Peripheral neuropathy can result from certain treatments or the disease itself. Symptoms may include tingling, numbness, pain or a burning sensation, often in the hands and/or feet at first. Normal activities, such as buttoning clothes, writing, walking and/or keeping your balance, may become difficult.

Skin reactions can include redness and irritation similar to a sunburn; rash; dry, flaky and/or itchy skin; and nails becoming discolored or forming ridges. Most reactions are mild to moderate, but some can become severe without early treatment.

Thrombocytopenia results from a low number of platelets in the blood, which can be caused by certain treatments or the disease. Symptoms include bruising, bleeding and clotting problems. If tiny speckled spots or large bruises appear on your arms or legs while you are undergoing chemotherapy, notify your doctor immediately. Avoid taking Omega 3 supplements, aspirin and other blood thinners, and inform your health care team about all other nonprescription medicines and supplements you take, as some may add further complications.

Take Care Of Your Emotional Well-Being

Cancer can affect you emotionally as well as physically. It’s common to experience anger, fear, guilt, insecurity, loneliness and other emotions. Taking care of your emotional well-being will help you better cope with cancer-related issues, including managing side effects. Supportive care services can connect you with resources to help you work through your feelings. These suggestions may also help.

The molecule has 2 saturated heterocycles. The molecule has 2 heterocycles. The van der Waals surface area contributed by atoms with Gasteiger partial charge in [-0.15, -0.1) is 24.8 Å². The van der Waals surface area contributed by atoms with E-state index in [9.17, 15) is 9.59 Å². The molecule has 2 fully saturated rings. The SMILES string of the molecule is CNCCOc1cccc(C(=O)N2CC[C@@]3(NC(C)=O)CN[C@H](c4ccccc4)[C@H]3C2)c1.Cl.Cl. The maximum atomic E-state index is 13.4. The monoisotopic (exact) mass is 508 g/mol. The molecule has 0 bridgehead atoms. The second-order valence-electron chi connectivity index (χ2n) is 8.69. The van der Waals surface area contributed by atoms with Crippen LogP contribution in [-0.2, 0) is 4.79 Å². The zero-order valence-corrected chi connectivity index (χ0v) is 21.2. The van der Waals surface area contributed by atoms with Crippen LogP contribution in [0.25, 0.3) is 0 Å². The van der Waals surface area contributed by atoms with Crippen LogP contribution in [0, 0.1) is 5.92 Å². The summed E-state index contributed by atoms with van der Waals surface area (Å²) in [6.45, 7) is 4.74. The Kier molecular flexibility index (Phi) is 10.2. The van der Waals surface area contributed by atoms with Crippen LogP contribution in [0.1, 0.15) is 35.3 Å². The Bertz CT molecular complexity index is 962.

• Allow yourself to fully express your emotions when they occur to help you avoid releasing bottled-up feelings in unhealthy ways.
  • Cancer survivors can be a great source of support, friendship and insight. Ask about cancer support groups available in your community, options for online support or phone-based peer support programs.
  • Explore meditation, gentle yoga, massage therapy, deep breathing exercises or other relaxation techniques.
  • Get outside, regardless of the season. Fresh air and nature can be therapeutic.
  • Express your feelings by writing in a journal.
  • Take charge of things you can control. If decision-making feels overwhelming, ask loved ones to handle routine decisions for now.
  • Give yourself permission to grieve the loss of the life you had before cancer. Share your feelings with someone you trust.
  • Staying positive is important, but give yourself a break when you need it.
  • Find something to laugh about every day.
  • It’s extremely important to talk with your doctor about feeling depressed, hopeless or desperate, particularly if these feelings last more than a few days.
  • Seek medical attention immediately for thoughts of suicide.